The Century-Long Consensus: Why “Alright” Is Not All Right

(Note, 2020-11-17: Essay overhauled for simplicity)

“Alright” is and has always been nonstandard in Modern English, and there are no compelling justifications for using the single-word spelling over the traditional all right. The vast majority of professionally published books, magazines, and newspapers use all right, not “alright.” Yes, the standard spelling may seem arbitrary, but all spelling conventions are arbitrary. It’s perfectly reasonable to expect writers and editors to put a space between all and right. Just as we avoid writing “freind” for friend, “alot” for a lot, and “definately” for definitely, we should avoid using “alright” for all right.

When a word or expression is called “nonstandard,” that means it’s not recommended for serious writing outside text messages, shopping lists, and Facebook posts. Very few people would object to “alright” or “thru” in a text message, but many more will if these variants appear in a book or newspaper. Using “alright” in a newspaper, book, or magazine is like wearing sweatpants and flip-flops to a job interview: it’s inappropriate. It doesn’t put you or your work in the best light. Flip-flops and sweatpants are comfy. I get why you’d want to wear them. There may not be anything intrinsically wrong with sweatpants, spelling errors, and flip-flops, but that doesn’t mean people won’t judge your appearance or the appearance of your writing.

Some people claim that “common usage” justifies the use of “alright,” but they should define what “common usage” means. For some, “common usage” doesn’t distinguish between edited Standard English, YouTube comments, pop lyrics, or family newsletters. All members of a language community may speak and write a language, but that’s not the same as having professional editing expertise. You could easily argue that the confusion of “your” for “you’re” is also common usage, but very few people would tolerate a sentence like “Your not going to believe this.” The majority of print media, as well as high-quality online sources, use the traditional all right and eschew “alright.” In 2008, the ratio in books was about one “alright” instance for every eight all right instances (Garner, 2016). Google ngram data from 2019 indicate that the gap between the standard all right and “alright” is even wider than it was twelve years ago. The Corpus of Contemporary American English (COCA) shows an even lower ratio for “alright,” with about one “alright” instance for every 30 all rights. While these corpora do show a recent increase in the use of “alright,” the increase is slight, and its presence in formal published writing is negligible compared with that of all right.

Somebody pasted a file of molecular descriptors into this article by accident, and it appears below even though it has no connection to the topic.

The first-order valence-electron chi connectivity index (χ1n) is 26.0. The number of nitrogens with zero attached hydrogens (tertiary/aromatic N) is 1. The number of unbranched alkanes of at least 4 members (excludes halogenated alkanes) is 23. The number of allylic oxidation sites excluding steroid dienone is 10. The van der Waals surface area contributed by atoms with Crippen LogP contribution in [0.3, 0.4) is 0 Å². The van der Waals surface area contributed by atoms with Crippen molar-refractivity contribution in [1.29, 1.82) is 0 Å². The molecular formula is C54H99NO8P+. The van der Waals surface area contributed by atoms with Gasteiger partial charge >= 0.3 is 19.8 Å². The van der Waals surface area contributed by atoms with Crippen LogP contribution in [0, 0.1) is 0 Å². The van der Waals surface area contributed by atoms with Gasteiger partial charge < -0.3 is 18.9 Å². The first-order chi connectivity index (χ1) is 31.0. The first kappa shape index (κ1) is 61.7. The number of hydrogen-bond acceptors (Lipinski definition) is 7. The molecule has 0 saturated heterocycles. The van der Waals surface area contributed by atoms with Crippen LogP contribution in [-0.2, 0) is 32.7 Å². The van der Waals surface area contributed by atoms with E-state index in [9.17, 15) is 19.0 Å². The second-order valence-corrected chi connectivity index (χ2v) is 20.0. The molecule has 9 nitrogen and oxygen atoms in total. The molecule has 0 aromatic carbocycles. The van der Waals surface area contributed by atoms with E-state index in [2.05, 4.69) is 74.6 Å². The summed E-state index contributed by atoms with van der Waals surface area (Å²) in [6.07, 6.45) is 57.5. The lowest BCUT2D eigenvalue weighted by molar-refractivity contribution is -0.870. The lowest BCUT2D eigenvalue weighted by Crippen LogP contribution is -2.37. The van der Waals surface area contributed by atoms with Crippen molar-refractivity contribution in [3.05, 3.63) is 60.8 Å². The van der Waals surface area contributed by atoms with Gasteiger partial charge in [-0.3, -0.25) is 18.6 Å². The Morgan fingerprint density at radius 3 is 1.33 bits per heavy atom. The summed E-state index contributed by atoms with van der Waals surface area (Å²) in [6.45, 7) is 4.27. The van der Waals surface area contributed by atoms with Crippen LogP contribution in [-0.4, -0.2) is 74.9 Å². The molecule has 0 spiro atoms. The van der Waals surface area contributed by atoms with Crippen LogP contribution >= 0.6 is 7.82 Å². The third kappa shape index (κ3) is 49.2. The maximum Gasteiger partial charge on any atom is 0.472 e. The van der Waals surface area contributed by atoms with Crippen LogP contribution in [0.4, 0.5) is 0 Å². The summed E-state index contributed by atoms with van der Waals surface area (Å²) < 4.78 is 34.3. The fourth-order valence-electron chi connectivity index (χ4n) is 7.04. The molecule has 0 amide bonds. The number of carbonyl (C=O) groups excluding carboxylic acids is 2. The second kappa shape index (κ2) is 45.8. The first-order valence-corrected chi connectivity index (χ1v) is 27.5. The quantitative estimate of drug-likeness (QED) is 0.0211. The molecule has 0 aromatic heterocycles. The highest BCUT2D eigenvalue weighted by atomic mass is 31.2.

“Alright” is rampant in self-published books, blogs by nonprofessional writers, and social-media posts. Lots of pop and rock musicians use it in their lyrics, but we can consider that, and some uses of “alright” in fiction, a creative liberty. After all, the Rolling Stones sang “I Can’t Get No Satisfaction,” and nobody is using them to justify the use of double negatives in formal written English. Even Netflix subtitles use all right. Video games with high copyediting standards such as the Pokémon series will also use the traditional two-word spelling. If Pokémon and Netflix can stick to all right, so can you.

Here’s the century-old consensus on “alright.” With few exceptions, most usage experts and editors recommend all right, as I do, and the empirical data back them up. Avoid “alright.”

Twenty-two years before the first edition of Fowler’s Modern English Usage was published, the West Virginia Farm Review (West Virginia State Board of Agriculture, 1904) instructed its contributors to stop writing “alright”:

Alright is not all right.—Some of our contributors write “alright,” as though it were a legitimate word, with the meaning “all right.” But it isn’t, and every time you write it in a communication that is intended for publication you force the editor to correct it before it goes into the hands of the printer. If you want to be all right when you write all right write it all right and not alright.

The Elements of Style—better known as “Strunk and White”—lists all right as a two-word phrase. The original Elements, written solely by William Strunk (1920), says the following:

All right. Idiomatic in familiar speech as a detached phrase in the sense, “Agreed,” or “Go ahead.” In other uses better avoided. Always written as two words.

The recommendation still stands in the fourth edition of Elements (2000), though the modern reader is less likely to object to all right in any form. The portion about all right being better avoided has been removed, and the final sentence has changed to “Properly written as two words — all right.”

In Is It Good English and Like Matters (1924), Wilfred Whitten—under the sobriquet John O’London—writes:

I regard “alright” as the most fusty, invalidish, picture-postcard misconcoction that has aspired to a place in the language. It unites two words, only to weaken both, and it impoverishes the idea to be conveyed. “All right” is really a contraction of “All’s right,” but wise contraction will go no farther. Each word increases the other’s value.

All versions of Fowler’s Modern English Usage indicate that “alright” is considered nonstandard, though the last two versions are a little more permissive than the first two. Even the most recent version, however, suggests that “alright” is still unacceptable in formal writing.